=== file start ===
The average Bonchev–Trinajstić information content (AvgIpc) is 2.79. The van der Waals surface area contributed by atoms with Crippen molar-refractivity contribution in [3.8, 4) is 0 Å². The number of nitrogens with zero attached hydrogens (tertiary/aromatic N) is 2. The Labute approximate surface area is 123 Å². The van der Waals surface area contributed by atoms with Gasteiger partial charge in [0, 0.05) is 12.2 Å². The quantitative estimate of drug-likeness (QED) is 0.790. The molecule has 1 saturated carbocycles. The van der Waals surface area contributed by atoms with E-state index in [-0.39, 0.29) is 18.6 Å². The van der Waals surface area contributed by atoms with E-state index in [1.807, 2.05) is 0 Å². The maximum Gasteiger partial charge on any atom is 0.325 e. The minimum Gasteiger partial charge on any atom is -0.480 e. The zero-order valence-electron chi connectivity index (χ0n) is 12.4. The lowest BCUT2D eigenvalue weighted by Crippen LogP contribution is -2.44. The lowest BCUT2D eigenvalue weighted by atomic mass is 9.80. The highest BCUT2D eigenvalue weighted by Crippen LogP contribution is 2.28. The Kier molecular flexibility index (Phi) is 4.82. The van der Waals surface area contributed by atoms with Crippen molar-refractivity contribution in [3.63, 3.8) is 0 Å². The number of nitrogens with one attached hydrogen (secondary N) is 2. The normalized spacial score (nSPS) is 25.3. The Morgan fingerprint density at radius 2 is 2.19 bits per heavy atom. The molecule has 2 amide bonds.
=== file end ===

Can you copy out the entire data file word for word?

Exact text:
The average Bonchev–Trinajstić information content (AvgIpc) is 2.79. The van der Waals surface area contributed by atoms with Crippen molar-refractivity contribution in [3.8, 4) is 0 Å². The number of nitrogens with zero attached hydrogens (tertiary/aromatic N) is 2. The Labute approximate surface area is 123 Å². The van der Waals surface area contributed by atoms with Gasteiger partial charge in [0, 0.05) is 12.2 Å². The quantitative estimate of drug-likeness (QED) is 0.790. The molecule has 1 saturated carbocycles. The van der Waals surface area contributed by atoms with E-state index in [-0.39, 0.29) is 18.6 Å². The van der Waals surface area contributed by atoms with E-state index in [1.807, 2.05) is 0 Å². The maximum Gasteiger partial charge on any atom is 0.325 e. The minimum Gasteiger partial charge on any atom is -0.480 e. The zero-order valence-electron chi connectivity index (χ0n) is 12.4. The lowest BCUT2D eigenvalue weighted by Crippen LogP contribution is -2.44. The lowest BCUT2D eigenvalue weighted by atomic mass is 9.80. The highest BCUT2D eigenvalue weighted by Crippen LogP contribution is 2.28. The Kier molecular flexibility index (Phi) is 4.82. The van der Waals surface area contributed by atoms with Crippen molar-refractivity contribution in [3.63, 3.8) is 0 Å². The number of nitrogens with one attached hydrogen (secondary N) is 2. The normalized spacial score (nSPS) is 25.3. The Morgan fingerprint density at radius 2 is 2.19 bits per heavy atom. The molecule has 2 amide bonds.